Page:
"Nearly half of U.S. voters (46%) expect [Donald J.] Trump’s election to lead to worse race relations, while just 25% say they will improve (26% say there will be no difference)," Shiva Maniam reported Monday for Pew Research Center. "By contrast, after [Barack] Obama’s election eight years ago, 52% of voters expected race relations to improve, while just 9% said they would be worse; roughly a third (36%) said there would be little change.
Advocates for people of color met with the Donald J. Trump transition team on Nov. 16, Sabella Scalise reported for the Cronkite News at Arizona State University. (Video by Sabella Scalise/Cronkite News)
"A Pew Research Center survey of voters after Election Day finds that roughly three-quarters of blacks (74%) expect race relations to worsen following Trump’s election as president, while just 5% expect them to improve (17% expect little change). In 2008, these views were almost the reverse: 75% of black voters said Obama’s election would lead to better race relations, while about a quarter (24%) expected no difference in relations (less than 1% said race relations would worsen).
"Whites also are less optimistic about progress in race relations under Trump than under Obama, though the shift has been less dramatic than among blacks. Today, 43% of whites expect race relations to get worse; just 10% said this in November 2008, after Obama’s victory. . . ."
Todd Steven Burroughs, The Root: Revolutionary Fire Fuels State of Black World Convention as Activists Prepare for Trump
Tyler Cowen, San Diego Union-Tribune: State of race relations: Why pessimism is justified
Mary C. Curtis, Roll Call: Nikki Haley, Once a Trump Foe, Moves to the Front of the Line
Lurie Daniel Favors, The Root: The Black Middle Class Is About to Get Trumped
Suzanne Gamboa, NBC News Latino: MALDEF's Thomas Saenz Talks Latino Civil Rights and Trump's Presidency
Jessica Suerth, Cronkite News, Arizona State University: Minority advocates, Trump transition team hold closed-door meeting (Nov. 16)
Tanzina Vega, CNN Money: What about the black working class?
Paul Waldman, Washington Post: How long before the white working class realizes Trump was just scamming them?
Damon Young, GQ: I'm Tired of Good White People (Nov. 11)
"Seattle’s KUOW is avoiding using the term 'alt-right' in its reporting, opting instead for 'white nationalism' and 'white supremacy,' ” Tyler Falk reported Tuesday for current.org.
"A post on KUOW’s website Monday quoted a memo to programming staff by Cathy Duchamp, KUOW’s managing editor. '… ‘[A]lt-right’ doesn’t mean anything, and normalizes something that is far from normal,' Duchamp wrote. 'So we need to plain speak it.'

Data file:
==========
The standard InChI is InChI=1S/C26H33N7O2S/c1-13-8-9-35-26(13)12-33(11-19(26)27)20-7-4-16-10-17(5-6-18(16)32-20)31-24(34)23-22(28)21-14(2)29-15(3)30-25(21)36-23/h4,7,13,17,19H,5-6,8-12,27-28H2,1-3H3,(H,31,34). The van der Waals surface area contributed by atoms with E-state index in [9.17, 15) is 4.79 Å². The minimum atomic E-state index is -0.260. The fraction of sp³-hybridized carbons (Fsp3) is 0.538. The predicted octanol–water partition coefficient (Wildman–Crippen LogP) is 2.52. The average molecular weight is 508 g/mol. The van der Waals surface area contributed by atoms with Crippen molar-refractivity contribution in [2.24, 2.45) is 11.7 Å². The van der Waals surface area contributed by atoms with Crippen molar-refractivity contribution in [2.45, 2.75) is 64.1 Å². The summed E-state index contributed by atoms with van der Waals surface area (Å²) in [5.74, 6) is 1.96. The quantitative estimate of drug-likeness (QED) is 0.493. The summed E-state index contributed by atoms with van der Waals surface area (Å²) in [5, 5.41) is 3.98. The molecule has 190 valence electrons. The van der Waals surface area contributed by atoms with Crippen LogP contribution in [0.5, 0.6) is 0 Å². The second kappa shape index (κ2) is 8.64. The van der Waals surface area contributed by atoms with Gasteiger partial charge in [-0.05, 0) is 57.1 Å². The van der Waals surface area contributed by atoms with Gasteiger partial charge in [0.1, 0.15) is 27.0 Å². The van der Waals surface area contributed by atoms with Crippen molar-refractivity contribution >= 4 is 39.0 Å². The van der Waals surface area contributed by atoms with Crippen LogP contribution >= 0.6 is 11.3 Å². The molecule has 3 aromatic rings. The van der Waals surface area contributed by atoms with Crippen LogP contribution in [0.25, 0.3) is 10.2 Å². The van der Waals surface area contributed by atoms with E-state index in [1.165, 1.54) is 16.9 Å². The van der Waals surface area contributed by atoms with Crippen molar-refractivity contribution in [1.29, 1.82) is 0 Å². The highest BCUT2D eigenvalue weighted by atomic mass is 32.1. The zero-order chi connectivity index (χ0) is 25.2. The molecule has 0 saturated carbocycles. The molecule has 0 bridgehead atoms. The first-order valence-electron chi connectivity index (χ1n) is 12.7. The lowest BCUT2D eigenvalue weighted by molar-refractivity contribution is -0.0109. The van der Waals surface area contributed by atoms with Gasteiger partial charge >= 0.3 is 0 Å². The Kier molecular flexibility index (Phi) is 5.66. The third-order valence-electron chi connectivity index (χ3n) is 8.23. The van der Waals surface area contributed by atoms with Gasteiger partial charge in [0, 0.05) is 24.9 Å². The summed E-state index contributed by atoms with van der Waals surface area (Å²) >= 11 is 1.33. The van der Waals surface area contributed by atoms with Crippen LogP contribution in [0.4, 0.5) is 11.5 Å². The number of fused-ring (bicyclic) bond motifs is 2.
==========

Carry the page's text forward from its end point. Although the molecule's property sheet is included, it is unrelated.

"In the post, Online Editor Isolde Raftery said the station would reconsider using the term if it becomes 'better defined and understood by the general public.' But in the meantime, she said, 'we will avoid vague words that neutralize anti-social and abnormal ways of thinking.'
"Duchamp also told staff that 'if you’re in a situation where you must use "alt-right," please use the phrase "so-called alt-right, a white nationalist movement." '
"The term alt-right is relatively new in mainstream usage and was a runner-up as Oxford Dictionaries’ word of the year. Oxford defines the term as an 'ideological grouping associated with extreme conservative or reactionary viewpoints.' It does not use 'white nationalism' or 'white supremacy' to describe the term. . . ."
Gene Demby, NPR "Code Switch": Is It Racist To Call Someone 'Racist'?
Twitter has suspended the accounts of some people associated with the alt-right movement who advocate white nationalism and who supported President-elect Donald Trump. CNN's Brian Stelter looks at how Twitter is trying to battle the mainstreaming of fringe opinions. (video)
"Michael Hirsh, an editor with Politico, has resigned from the company after publishing the home addresses of a white supremacist leader and encouraging people to go to his home," Dylan Byers reported Tuesday for CNN Money.
"Hirsh, who had been national editor of Politico Magazine, wrote a Facebook post on Tuesday that read, 'Stop whining about Richard B. Spencer, Nazi, and exercise your rights as decent Americans. Here are his two addresses. …'